Imitation is the sincerest form of flattery. After excoriating President Bush for his excessive moral line-drawing--making a distinction between good (innocent victims of terrorism) and evil (terrorists)--the Democrats (some of them, at least) have taken their own dive into the moral deep end. Here, via Hugh Hewitt is DNC Chairman Howard Dean: "This is a struggle of good and evil. And were the good." The evil? Well, that would be "right-wing" pastors and politicians who dont believe that a woman has a right to choose to have an abortion and who "dont think tolerance is a virtue." All this didnt go far enough to satisfy at least one member of Deans Lawrence, Kansas audience:
"I feel like he could have gone even stronger with his language," said Katherine Dessert, a student and preschool teacher. "I feel like he was a little bit too conservative. It didnt move me.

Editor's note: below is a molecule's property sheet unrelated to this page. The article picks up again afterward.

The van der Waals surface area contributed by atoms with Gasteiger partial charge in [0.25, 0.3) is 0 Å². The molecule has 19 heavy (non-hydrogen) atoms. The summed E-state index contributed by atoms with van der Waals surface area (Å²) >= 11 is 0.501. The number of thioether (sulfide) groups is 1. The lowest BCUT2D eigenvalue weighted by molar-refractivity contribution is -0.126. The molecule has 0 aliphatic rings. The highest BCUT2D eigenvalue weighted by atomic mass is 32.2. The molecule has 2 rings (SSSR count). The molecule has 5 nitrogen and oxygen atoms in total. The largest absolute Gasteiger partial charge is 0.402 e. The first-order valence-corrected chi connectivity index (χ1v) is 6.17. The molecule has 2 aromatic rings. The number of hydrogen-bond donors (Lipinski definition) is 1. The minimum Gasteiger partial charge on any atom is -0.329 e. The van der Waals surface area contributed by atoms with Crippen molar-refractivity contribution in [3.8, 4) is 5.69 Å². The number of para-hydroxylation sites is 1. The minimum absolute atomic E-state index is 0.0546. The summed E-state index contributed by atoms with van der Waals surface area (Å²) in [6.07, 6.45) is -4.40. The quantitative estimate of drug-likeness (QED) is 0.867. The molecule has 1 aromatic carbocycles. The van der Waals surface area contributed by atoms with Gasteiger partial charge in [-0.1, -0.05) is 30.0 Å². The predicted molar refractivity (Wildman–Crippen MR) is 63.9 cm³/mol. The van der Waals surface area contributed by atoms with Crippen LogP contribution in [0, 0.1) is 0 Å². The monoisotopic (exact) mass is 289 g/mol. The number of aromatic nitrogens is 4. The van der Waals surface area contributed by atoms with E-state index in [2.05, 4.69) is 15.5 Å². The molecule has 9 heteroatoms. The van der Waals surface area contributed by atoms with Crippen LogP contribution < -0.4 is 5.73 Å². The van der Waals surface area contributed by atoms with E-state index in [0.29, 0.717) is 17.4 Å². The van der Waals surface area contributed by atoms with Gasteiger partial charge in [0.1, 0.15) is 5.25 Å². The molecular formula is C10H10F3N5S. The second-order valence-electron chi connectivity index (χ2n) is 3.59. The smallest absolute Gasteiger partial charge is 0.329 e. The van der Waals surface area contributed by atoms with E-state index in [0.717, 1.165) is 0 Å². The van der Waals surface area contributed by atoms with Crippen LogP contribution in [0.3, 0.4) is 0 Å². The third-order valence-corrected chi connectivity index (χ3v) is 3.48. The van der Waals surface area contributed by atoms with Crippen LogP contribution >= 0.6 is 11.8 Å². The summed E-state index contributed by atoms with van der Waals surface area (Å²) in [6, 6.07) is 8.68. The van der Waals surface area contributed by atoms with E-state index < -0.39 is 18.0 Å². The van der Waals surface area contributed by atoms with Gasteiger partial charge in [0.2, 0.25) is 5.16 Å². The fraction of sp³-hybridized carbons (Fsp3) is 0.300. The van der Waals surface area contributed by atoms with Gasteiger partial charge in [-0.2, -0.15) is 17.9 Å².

So there you have it: there is evil in the world, and its coming to a neighborhood near you. Actually, its already there--in culturally and theologically traditional churches, synagogues, and temples, which are really little different from the Wahhabi madrassas from which the Islamicist terrorists were recruited.
Of course, this hyperbolic rhetoric is nothing new: Bill Clinton made much the same point from the pulpit at Riverside Church in New York City right before the DNC convention and accusations of religious fanaticism were regularly hurled at President Bush during the campaign. But I dont recall anyone in a position of leadership ever using the word "evil."
I suppose Dean could be defended by saying that his job is to keep the base stoked so that money keeps flowing into party coffers, and we all know how much money Bush-hatred generated during the last campaign season. Keep it up, Howard: give us enough of this kind of invective to make it impossible for any Democratic nominee in 2008 to reach out beyond her base. Were listening. And were remembering.